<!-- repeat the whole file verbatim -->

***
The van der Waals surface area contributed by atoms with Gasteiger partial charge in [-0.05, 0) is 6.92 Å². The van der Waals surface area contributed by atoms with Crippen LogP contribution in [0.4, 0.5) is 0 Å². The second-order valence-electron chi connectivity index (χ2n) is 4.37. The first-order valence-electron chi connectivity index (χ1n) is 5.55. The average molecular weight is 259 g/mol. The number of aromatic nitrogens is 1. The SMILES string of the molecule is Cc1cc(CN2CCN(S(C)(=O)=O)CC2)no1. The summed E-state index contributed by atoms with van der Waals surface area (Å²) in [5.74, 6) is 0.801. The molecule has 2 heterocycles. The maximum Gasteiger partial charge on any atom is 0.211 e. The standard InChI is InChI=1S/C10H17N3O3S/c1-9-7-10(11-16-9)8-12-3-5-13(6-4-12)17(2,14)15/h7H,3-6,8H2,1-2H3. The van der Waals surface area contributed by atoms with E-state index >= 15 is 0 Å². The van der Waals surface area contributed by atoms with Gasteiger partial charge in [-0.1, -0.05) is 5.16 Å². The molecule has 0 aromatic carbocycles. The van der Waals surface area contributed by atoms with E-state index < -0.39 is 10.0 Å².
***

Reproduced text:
The van der Waals surface area contributed by atoms with Gasteiger partial charge in [-0.05, 0) is 6.92 Å². The van der Waals surface area contributed by atoms with Crippen LogP contribution in [0.4, 0.5) is 0 Å². The second-order valence-electron chi connectivity index (χ2n) is 4.37. The first-order valence-electron chi connectivity index (χ1n) is 5.55. The average molecular weight is 259 g/mol. The number of aromatic nitrogens is 1. The SMILES string of the molecule is Cc1cc(CN2CCN(S(C)(=O)=O)CC2)no1. The summed E-state index contributed by atoms with van der Waals surface area (Å²) in [5.74, 6) is 0.801. The molecule has 2 heterocycles. The maximum Gasteiger partial charge on any atom is 0.211 e. The standard InChI is InChI=1S/C10H17N3O3S/c1-9-7-10(11-16-9)8-12-3-5-13(6-4-12)17(2,14)15/h7H,3-6,8H2,1-2H3. The van der Waals surface area contributed by atoms with E-state index >= 15 is 0 Å². The van der Waals surface area contributed by atoms with Gasteiger partial charge in [-0.1, -0.05) is 5.16 Å². The molecule has 0 aromatic carbocycles. The van der Waals surface area contributed by atoms with E-state index < -0.39 is 10.0 Å².